The SHIWA project, working with commercial research partner Correlation Systems in Israel, has worked together to optimise route calculations for seagoing commercial vessels.
Correlation Systems specialises in geospatial data mining, self-learning algorithms and auto-prediction of future geospatial events. They are the developers of WWAIS, a maritime monitoring service that commercial vessels to be monitored using satellite-based AIS. It enables suspicious activity of vessels at sea to be identified – and their likely destinations to be predicted – so the relevant authorities can be informed when vessels arrive in territorial waters.
WWAIS uses a complex processing model in order to map a vessel’s probable course. Firstly, general environmental constituents such as continental coastlines, islands and world port locations must be taken into consideration. Secondly, historical vessel data and worldwide shipping routes are added to the algorithm.
Correlation Systems currently calculates the data of about 200,000 unique sea vessels each day, every of which must be processed separately. Journey data gaps could span from several hours up to several days. The total number of actual events from these vessels can number up to five million events per week, so fully processing a single vessel’s voyages for a month can take up to two or three hours.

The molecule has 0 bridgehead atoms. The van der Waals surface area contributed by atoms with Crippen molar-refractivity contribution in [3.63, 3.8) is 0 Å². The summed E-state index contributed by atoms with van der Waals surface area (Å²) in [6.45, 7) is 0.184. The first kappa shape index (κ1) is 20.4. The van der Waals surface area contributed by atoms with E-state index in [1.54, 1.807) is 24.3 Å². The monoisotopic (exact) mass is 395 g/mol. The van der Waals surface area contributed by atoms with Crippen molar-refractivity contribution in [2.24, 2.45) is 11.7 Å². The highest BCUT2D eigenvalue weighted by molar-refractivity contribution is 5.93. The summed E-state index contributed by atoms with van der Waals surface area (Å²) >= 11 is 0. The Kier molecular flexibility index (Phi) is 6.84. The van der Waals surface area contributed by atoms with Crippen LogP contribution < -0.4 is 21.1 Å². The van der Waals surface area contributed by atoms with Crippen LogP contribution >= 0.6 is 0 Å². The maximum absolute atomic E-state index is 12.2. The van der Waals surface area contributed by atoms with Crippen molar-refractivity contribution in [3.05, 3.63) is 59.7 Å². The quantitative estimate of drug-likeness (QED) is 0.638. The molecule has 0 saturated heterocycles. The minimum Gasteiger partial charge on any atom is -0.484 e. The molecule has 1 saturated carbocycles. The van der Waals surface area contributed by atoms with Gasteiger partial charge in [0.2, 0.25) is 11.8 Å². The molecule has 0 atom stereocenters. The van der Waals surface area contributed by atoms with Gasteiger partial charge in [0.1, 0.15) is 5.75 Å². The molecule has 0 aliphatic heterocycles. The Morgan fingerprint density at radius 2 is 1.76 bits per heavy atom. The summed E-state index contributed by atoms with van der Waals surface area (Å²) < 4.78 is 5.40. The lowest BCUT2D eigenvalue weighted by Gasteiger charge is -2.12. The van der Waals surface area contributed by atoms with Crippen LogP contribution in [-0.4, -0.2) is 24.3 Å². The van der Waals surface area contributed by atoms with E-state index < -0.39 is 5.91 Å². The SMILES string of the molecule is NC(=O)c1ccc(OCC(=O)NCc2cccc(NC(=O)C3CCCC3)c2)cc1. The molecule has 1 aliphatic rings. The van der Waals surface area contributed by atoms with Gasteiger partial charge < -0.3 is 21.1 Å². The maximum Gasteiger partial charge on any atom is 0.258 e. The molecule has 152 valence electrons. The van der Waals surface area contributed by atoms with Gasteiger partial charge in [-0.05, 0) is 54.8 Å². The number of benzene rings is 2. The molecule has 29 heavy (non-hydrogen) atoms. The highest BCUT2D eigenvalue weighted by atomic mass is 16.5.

SHIWA steps in
The SHIWA Simulation Platform is capable of running scientific workflows created in different workflow systems, allowing users to capitalise on the advantages of each workflow language. For Correlation Systems this has translated into a saving on computation time, as the platform allows parallelisation of the route calculation problem, meaning that routes for several vessels can be calculated at the same time. When the point pair calculations are done, the application creates the shortest route for the ship by combining the results it has made and the historical routes from its database.
WWAIS, in conjunction with SHIWA's Simulation Platform, enables more effective maritime law enforcement. Additionally WWAIS can aid in the study of world trade routes and financial activities such as oil shipping.